b. As per the Births, Marriage as well as death act of 2003, in under section 30 is explain the regulation that identity of the person should be demonstrated in proper way, then indicate the most probable cause of death, is it unnatural or not, is the death is result of management plan and its’ adverse effect (Parakh, 2011).
6. a) An expert witness is the one who by virtue of education, training and experiences is to have special knowledge and expertise in a specific subject above an ordinary individual so the other individuals rely legally upon his opinion and his opinion is known as expert opinion.
b) From the perspective of nurse physical restrain is imposed for the benefit of the patient. As a nurse follows the direction given by the doctor and the nurse is also empowered to apply her own discretion in relation to the interest of the patient. For instance, if a patient is restricted from some kind of food then it is for the benefit of the health of that patient (Sato, 2012).
7. a. Nursing Code of Conduct: As mentioned in conduct statement 1, nurses should have to undertake activities in a safe and competent manner (Nursingmidwiferyboard.gov.au, 2015). As a consequence, it can be said that taking care of the patient is the first concern but here Stuart by doing act of negligence didn’t follow out this conduct.
b. Nursing Code of Ethics: The value statement 4 of the nursing code of ethics states that the nurses should do their best in providing care to the patient according to the set quality standards assigned to them (Nursingmidwiferyboard.gov.au, 2015). In this particular case Susan again didn’t amend this law as she didn’t meet up the quality of care to Susan by tying her up by sheets and not providing bed rails (Gastmans, 2013).Secondly Stuart didn’t even make up the privacy and confidentiality of Susan by providing her friends the medical chart.
c. Enrolled Nursing Competency Standards: The competency element 3.3 states that nurses should have to demonstrate analytical skill in accessing as well as evaluating health information of a specific patient (Nursingmidwiferyboard.gov.au, 2015). According to this standard, the nurse’s performance is assessed to retain the licensee or to practice as a nurse in Australia. In this Stuart license can be retained as she does not meet her competency standards by providing insufficient care to Susan.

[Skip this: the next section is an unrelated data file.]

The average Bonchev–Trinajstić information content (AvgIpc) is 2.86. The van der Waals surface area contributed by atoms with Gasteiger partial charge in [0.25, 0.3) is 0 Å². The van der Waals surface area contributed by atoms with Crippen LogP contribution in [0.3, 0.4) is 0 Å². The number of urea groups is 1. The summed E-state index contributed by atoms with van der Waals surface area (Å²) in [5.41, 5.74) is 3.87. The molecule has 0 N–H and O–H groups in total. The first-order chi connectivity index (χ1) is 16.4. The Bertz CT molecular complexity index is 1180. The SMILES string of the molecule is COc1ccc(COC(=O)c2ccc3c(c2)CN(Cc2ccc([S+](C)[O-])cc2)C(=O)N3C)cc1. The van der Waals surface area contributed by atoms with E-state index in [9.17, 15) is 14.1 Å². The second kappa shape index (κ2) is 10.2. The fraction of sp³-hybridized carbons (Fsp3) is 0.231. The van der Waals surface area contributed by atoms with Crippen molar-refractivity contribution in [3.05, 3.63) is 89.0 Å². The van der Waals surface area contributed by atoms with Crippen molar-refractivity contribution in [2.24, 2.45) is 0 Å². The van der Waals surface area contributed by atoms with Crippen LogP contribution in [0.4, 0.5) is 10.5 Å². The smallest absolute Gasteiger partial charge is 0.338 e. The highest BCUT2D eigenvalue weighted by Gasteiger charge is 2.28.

8. The ethical dilemma for Stuart in Susan’s situation may be the putting of bed rails which according empirical knowledge she should put but due to some personal belief like Susan is an old and matured lady who is having extreme pain so she would not move and stay there in the bed restrained her from putting the bed rails (Valois-NuÃ±ez,2011).
Steps for decision making model:
1. By doing this EN Stuart though all the moral values are followed.
2. This is following the ethics of providing accurate care without injuries.
3.The EN thought not putting the bed rails would not harm Susan as she is mature enough to stay in the bed patiently (Miracle, 2011).
4. The EN thought by not putting rails she is doing justice to Susan as she is a grownup who can understand things and are not adamant. She is doing justice to her freedom and her age.
5. The EN is following steps of Humanity in this. She is as a human can fell the uneasiness and lock up feeling by putting a patient in bed rails so for Susan considering her a old grown up lady she didn’t put the rails.
9. a) As an EN Stuart should first patiently listen to the complaint of her relatives than she should keep her point that she and the hospital staff is doing best to protect and safe guard Susan’s health. She can also explain the treatment steps that are being followed by the doctor and the care steps that are provided to Susan (Parakh, 2011).
b). The family should be encouraged by telling that in spite of meeting with a huge accident Susan’s life is saved, her pain is lessened but she is blind from one eye. So the nurse should convince the family by saying as Susan is already old and now without an eye they should be with her like a strong support and should bring about positive hopes in her so that she can live her life again in a proper manner (Sato, 2012).
c). As an EN the complaint lodged by Susan’s family must be respected as they do not know about the surgical procedure which was performed on her eye would be so dangerous that she became blind from one eye. So the family should be explained in detail about the happening and the reason of surgery behind this (Valois-NuÃ±ez 2011).
10. The nurses are required to deal with the old patients more seriously and amending the code of ethics and codes of nursing while dealing with them. Any harm abuse or neglect to the old people can be a danger on their nursing license. It is stated as per Aged Care Act 2007 under the section 42 by the Australian government (Zanartu, 2014).